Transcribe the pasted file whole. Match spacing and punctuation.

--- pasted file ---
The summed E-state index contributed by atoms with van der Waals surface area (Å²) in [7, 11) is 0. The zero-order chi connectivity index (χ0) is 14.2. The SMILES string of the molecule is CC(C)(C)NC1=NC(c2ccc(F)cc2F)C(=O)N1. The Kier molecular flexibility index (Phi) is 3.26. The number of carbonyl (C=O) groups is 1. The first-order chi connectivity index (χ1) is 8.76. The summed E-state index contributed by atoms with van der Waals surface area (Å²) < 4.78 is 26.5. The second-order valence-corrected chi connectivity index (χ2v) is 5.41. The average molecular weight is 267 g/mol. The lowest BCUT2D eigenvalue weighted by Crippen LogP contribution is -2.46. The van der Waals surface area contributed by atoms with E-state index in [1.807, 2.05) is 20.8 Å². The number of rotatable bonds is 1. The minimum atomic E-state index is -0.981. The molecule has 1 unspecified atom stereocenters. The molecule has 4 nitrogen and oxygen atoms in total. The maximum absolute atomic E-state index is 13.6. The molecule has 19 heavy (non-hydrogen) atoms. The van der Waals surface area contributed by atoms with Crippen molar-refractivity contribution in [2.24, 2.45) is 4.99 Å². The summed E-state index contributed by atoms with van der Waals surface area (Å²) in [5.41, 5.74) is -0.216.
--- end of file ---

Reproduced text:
The summed E-state index contributed by atoms with van der Waals surface area (Å²) in [7, 11) is 0. The zero-order chi connectivity index (χ0) is 14.2. The SMILES string of the molecule is CC(C)(C)NC1=NC(c2ccc(F)cc2F)C(=O)N1. The Kier molecular flexibility index (Phi) is 3.26. The number of carbonyl (C=O) groups is 1. The first-order chi connectivity index (χ1) is 8.76. The summed E-state index contributed by atoms with van der Waals surface area (Å²) < 4.78 is 26.5. The second-order valence-corrected chi connectivity index (χ2v) is 5.41. The average molecular weight is 267 g/mol. The lowest BCUT2D eigenvalue weighted by Crippen LogP contribution is -2.46. The van der Waals surface area contributed by atoms with E-state index in [1.807, 2.05) is 20.8 Å². The number of rotatable bonds is 1. The minimum atomic E-state index is -0.981. The molecule has 1 unspecified atom stereocenters. The molecule has 4 nitrogen and oxygen atoms in total. The maximum absolute atomic E-state index is 13.6. The molecule has 19 heavy (non-hydrogen) atoms. The van der Waals surface area contributed by atoms with Crippen molar-refractivity contribution in [2.24, 2.45) is 4.99 Å². The summed E-state index contributed by atoms with van der Waals surface area (Å²) in [5.41, 5.74) is -0.216.